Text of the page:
6ix9ine’s lawyer has requested the rapper serve the remainder of his prison sentence under home confinement or in a community correctional facility.
According to legal documents obtained by Complex, 6ix9ine — whose real name is Daniel Hernandez — claims to be concerned for his safety.
The rapper reportedly pointed to the Blood gang members who are in prison with him and could potentially try to harm him for his involvement in a case that exposed several people involved with the Nine Trey Gangsta Bloods.
6ix9ine sentenced to 2 years in prison
“As a result of Hernandez’s cooperation with the government against multiple gang members with the Bloods, Hernandez’s safety is still, and will continue to be for the foreseeable future, seriously at risk,” the court documents obtained by Complex read.
“Given the significant and ongoing threat to Hernandez’s safety as a result of his past and potential future cooperation, the government has filed papers which force Hernandez to remain incarcerated at a private jail in an effort to secure his safety. However, even at the private jail, Hernandez is still housed with various members of the Bloods.”
The rapper’s lawyer, Lance Lazzaro, made the pitch for 6ix9ine’s safety in a motion filed in Manhattan federal court on Tuesday.
“Despite the significant threat to his music career and his personal safety, Hernandez first publicly denounced the Nine Trey Gansta Bloods and later testified in a highly publicized trial that led to the conviction of two Nine Trey members,” Lazzaro said.
6ix9ine is currently being housed in a private jail to keep him safe, but Lazzaro said that isn’t enough.
“Even the private facility where Hernandez is currently housed has (a) variety of Bloods members,” Lazzaro wrote.
Lazzaro said the Stoopid rapper is “all right.”
“He’s strong, but he’d like to come home. We’re not fighting with the two-year sentence. That sentence he’s accepted,” Lazzaro added.
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6ix9ine was sentenced to two years in prison plus five years of supervised probation on federal racketeering charges on Dec. 18, 2019 in Manhattan federal court.
The Gummo rapper’s sentence includes the 13 months he’s already served, which means he will be released in late 2020.
6ix9ine will have to complete 300 hours of community service when he is released and pay a $35,000 fine.
Judge Paul A. Engelmayer ruled the charges against the 23-year-old rapper were too severe for his 13 months to be considered full time served.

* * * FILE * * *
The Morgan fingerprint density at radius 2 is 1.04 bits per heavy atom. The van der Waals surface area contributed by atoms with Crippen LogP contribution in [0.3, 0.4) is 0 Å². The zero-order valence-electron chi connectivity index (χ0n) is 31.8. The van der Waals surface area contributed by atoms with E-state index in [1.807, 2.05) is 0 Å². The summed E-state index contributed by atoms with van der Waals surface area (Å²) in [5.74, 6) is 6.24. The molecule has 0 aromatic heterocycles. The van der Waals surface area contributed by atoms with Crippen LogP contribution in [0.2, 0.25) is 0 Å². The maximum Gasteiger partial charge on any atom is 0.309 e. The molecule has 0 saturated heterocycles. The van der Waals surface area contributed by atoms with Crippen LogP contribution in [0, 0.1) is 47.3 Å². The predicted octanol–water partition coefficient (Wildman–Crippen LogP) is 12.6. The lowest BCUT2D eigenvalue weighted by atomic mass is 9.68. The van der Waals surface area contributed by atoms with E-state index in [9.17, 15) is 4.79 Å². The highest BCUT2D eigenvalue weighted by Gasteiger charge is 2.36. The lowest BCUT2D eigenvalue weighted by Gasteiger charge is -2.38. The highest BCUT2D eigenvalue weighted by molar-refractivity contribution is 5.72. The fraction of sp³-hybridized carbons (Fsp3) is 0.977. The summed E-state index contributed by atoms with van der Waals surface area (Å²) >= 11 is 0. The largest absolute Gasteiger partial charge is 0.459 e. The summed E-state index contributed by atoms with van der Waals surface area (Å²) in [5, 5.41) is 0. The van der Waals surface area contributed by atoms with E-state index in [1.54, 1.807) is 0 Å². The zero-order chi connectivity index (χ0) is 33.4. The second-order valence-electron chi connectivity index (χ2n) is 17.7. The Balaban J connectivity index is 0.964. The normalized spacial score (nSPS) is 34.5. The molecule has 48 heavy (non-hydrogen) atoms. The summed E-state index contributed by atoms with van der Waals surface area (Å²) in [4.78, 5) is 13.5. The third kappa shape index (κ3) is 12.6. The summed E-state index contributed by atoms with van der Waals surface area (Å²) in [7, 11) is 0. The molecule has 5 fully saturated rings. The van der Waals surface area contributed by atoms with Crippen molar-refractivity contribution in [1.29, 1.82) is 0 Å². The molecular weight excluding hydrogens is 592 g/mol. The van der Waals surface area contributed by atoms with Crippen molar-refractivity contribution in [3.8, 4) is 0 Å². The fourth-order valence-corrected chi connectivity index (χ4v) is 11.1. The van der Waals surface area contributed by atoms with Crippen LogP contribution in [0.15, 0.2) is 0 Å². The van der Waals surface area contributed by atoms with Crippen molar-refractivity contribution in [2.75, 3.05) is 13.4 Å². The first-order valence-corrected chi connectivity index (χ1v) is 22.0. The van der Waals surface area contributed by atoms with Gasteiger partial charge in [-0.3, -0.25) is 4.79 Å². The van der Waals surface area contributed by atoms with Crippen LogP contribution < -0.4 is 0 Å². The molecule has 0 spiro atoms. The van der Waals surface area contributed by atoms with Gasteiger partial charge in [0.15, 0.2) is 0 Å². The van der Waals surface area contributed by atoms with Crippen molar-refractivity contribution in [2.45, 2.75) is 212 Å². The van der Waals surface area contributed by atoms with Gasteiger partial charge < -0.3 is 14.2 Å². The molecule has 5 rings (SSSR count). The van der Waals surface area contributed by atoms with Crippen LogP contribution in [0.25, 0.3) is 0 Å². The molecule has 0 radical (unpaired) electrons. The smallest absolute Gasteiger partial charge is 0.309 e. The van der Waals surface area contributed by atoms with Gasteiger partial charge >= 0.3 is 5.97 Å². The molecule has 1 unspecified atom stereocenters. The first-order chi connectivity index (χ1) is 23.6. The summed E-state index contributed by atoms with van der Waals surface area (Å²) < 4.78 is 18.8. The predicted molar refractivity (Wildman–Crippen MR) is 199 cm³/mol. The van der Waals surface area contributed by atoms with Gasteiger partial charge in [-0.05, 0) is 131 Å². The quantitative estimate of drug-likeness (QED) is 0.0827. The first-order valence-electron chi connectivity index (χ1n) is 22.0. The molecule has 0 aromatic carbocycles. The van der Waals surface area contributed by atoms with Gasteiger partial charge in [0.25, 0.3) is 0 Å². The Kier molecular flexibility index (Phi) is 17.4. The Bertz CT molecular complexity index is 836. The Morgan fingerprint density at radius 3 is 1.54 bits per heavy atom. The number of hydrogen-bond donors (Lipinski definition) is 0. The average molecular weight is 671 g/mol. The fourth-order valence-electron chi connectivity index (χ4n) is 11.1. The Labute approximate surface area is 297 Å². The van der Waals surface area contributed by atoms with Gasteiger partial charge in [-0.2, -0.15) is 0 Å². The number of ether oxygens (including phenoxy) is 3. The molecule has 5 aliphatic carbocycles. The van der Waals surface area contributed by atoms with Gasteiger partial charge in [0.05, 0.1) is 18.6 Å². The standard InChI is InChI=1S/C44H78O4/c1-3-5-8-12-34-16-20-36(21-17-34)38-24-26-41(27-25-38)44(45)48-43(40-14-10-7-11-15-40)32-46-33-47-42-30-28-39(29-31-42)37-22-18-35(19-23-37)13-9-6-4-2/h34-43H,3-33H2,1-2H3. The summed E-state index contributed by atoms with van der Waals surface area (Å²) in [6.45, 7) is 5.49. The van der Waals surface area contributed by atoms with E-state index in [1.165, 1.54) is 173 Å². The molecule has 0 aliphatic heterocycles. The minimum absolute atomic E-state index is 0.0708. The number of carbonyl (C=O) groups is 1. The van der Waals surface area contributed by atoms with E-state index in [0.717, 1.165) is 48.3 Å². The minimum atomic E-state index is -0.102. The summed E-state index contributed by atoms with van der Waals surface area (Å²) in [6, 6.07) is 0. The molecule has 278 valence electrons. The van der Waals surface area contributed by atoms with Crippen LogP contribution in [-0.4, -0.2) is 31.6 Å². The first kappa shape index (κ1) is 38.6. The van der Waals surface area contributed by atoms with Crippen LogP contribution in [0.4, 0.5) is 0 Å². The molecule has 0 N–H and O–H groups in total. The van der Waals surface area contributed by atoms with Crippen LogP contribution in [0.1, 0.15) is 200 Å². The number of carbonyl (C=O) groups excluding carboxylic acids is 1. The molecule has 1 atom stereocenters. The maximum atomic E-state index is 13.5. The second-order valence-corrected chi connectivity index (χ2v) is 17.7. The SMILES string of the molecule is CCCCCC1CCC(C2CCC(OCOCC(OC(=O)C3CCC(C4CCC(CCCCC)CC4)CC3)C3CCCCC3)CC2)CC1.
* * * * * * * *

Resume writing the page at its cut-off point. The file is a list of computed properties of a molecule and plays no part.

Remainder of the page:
6ix9ine could have been sentenced to decades in prison for his entanglement with the Nine Trey Gangsta Bloods and for crimes that included orchestrating a shooting in which an innocent bystander was wounded.
The 23-year-old rapper pleaded guilty in February 2019 to charges accusing him of joining the gang known as the Nine Trey Gangsta Bloods.
In January 2019, 6ix9ine began co-operating with federal prosecutors after pleading guilty to nine crimes and saying he had joined a violent New York City gang and helped others try to kill a rival gang member.
After his arrest, he shed the outlaw reputation he’d curated online and testified against his gang mates earlier this year, causing some to label him a “snitch.” The testimony helped to convict two high-ranking Nine Trey Gangsta Bloods members.
“Your co-operation was impressive. It was game-changing. It was complete and it was brave,” said Engelmayer as he announced the sentence, which is far lower than federal guidelines for the crimes, in a Manhattan courtroom.
Engelmayer mentioned that many artists sing about organized crime, citing Bruce Springsteen’s Murder Incorporated.
“You, Mr. Hernandez, essentially joined Murder Incorporated,” Englemayer said.
6ix9ine expressed regret for joining the gang and apologized to his family, fans and the victims in the case prior to the sentencing.
“I’m not a victim. I put myself in this position from Day 1,” 6ix9ine said, breaking down shortly after when he spotted his biological father, whom he said he hadn’t seen since the third grade, in the courtroom.
6ix9ine read from a letter, saying: “I made a lot of bad choices in life, but that does not make me a bad person.”
Prosecutors have described Nine Trey as one of the most violent outgrowths of United Bloods Nation, which has members throughout the country. 6ix9ine relocated his family before his co-operation became publicly known, and then he was moved to a different prison facility and a unit with no gang members, the government said.
His co-operation might make him eligible for a witness protection program, though his distinctive facial tattoos — including a large “69” on his forehead — could make concealing his identity challenging.
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